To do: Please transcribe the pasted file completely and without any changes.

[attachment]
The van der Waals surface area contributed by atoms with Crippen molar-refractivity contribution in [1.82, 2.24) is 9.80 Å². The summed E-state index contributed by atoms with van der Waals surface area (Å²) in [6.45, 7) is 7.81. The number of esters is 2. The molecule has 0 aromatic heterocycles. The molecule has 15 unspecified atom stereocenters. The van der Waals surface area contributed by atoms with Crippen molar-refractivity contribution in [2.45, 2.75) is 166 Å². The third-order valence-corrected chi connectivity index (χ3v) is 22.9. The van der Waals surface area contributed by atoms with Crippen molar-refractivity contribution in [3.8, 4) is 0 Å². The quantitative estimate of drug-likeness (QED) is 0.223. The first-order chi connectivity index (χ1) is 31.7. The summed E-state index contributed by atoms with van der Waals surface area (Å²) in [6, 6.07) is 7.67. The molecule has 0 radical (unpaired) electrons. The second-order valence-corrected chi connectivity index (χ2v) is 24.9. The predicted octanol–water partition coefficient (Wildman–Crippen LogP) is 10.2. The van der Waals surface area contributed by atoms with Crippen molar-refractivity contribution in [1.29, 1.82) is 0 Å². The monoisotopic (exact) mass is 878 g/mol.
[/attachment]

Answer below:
The van der Waals surface area contributed by atoms with Crippen molar-refractivity contribution in [1.82, 2.24) is 9.80 Å². The summed E-state index contributed by atoms with van der Waals surface area (Å²) in [6.45, 7) is 7.81. The number of esters is 2. The molecule has 0 aromatic heterocycles. The molecule has 15 unspecified atom stereocenters. The van der Waals surface area contributed by atoms with Crippen molar-refractivity contribution in [2.45, 2.75) is 166 Å². The third-order valence-corrected chi connectivity index (χ3v) is 22.9. The van der Waals surface area contributed by atoms with Crippen molar-refractivity contribution in [3.8, 4) is 0 Å². The quantitative estimate of drug-likeness (QED) is 0.223. The first-order chi connectivity index (χ1) is 31.7. The summed E-state index contributed by atoms with van der Waals surface area (Å²) in [6, 6.07) is 7.67. The molecule has 0 radical (unpaired) electrons. The second-order valence-corrected chi connectivity index (χ2v) is 24.9. The predicted octanol–water partition coefficient (Wildman–Crippen LogP) is 10.2. The van der Waals surface area contributed by atoms with Crippen molar-refractivity contribution in [1.29, 1.82) is 0 Å². The monoisotopic (exact) mass is 878 g/mol.